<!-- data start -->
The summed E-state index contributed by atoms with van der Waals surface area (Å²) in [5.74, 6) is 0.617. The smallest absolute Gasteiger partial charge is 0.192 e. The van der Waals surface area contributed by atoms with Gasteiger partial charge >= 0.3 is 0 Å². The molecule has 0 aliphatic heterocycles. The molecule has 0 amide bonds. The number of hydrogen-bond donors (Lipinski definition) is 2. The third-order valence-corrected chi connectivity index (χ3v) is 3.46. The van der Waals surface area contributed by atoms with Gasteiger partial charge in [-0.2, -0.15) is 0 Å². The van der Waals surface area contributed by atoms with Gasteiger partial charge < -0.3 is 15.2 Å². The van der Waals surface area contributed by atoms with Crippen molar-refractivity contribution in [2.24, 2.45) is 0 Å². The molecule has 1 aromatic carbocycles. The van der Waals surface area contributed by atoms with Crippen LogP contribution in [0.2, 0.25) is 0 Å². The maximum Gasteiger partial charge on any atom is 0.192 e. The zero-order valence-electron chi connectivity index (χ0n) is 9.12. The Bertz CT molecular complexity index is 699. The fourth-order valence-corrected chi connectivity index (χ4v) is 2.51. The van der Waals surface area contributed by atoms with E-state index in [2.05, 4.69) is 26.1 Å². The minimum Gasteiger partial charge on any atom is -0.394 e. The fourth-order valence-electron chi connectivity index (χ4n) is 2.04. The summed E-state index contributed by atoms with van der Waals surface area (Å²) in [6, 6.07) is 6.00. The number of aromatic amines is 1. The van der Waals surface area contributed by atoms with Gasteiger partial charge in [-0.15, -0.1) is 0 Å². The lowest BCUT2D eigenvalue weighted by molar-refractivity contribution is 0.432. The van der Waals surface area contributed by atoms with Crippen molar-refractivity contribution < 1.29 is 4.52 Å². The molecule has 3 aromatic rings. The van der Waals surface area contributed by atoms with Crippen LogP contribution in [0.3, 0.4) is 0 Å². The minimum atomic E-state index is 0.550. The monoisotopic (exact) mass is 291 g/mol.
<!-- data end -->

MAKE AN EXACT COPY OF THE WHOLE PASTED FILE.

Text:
The summed E-state index contributed by atoms with van der Waals surface area (Å²) in [5.74, 6) is 0.617. The smallest absolute Gasteiger partial charge is 0.192 e. The van der Waals surface area contributed by atoms with Gasteiger partial charge >= 0.3 is 0 Å². The molecule has 0 aliphatic heterocycles. The molecule has 0 amide bonds. The number of hydrogen-bond donors (Lipinski definition) is 2. The third-order valence-corrected chi connectivity index (χ3v) is 3.46. The van der Waals surface area contributed by atoms with Gasteiger partial charge in [-0.2, -0.15) is 0 Å². The van der Waals surface area contributed by atoms with Gasteiger partial charge < -0.3 is 15.2 Å². The van der Waals surface area contributed by atoms with Crippen molar-refractivity contribution in [2.24, 2.45) is 0 Å². The molecule has 1 aromatic carbocycles. The van der Waals surface area contributed by atoms with Crippen LogP contribution in [0.2, 0.25) is 0 Å². The maximum Gasteiger partial charge on any atom is 0.192 e. The zero-order valence-electron chi connectivity index (χ0n) is 9.12. The Bertz CT molecular complexity index is 699. The fourth-order valence-corrected chi connectivity index (χ4v) is 2.51. The van der Waals surface area contributed by atoms with E-state index in [2.05, 4.69) is 26.1 Å². The minimum Gasteiger partial charge on any atom is -0.394 e. The fourth-order valence-electron chi connectivity index (χ4n) is 2.04. The summed E-state index contributed by atoms with van der Waals surface area (Å²) in [6, 6.07) is 6.00. The number of aromatic amines is 1. The van der Waals surface area contributed by atoms with Gasteiger partial charge in [-0.15, -0.1) is 0 Å². The lowest BCUT2D eigenvalue weighted by molar-refractivity contribution is 0.432. The van der Waals surface area contributed by atoms with Crippen molar-refractivity contribution < 1.29 is 4.52 Å². The molecule has 3 aromatic rings. The van der Waals surface area contributed by atoms with Crippen LogP contribution in [0.3, 0.4) is 0 Å². The minimum atomic E-state index is 0.550. The monoisotopic (exact) mass is 291 g/mol.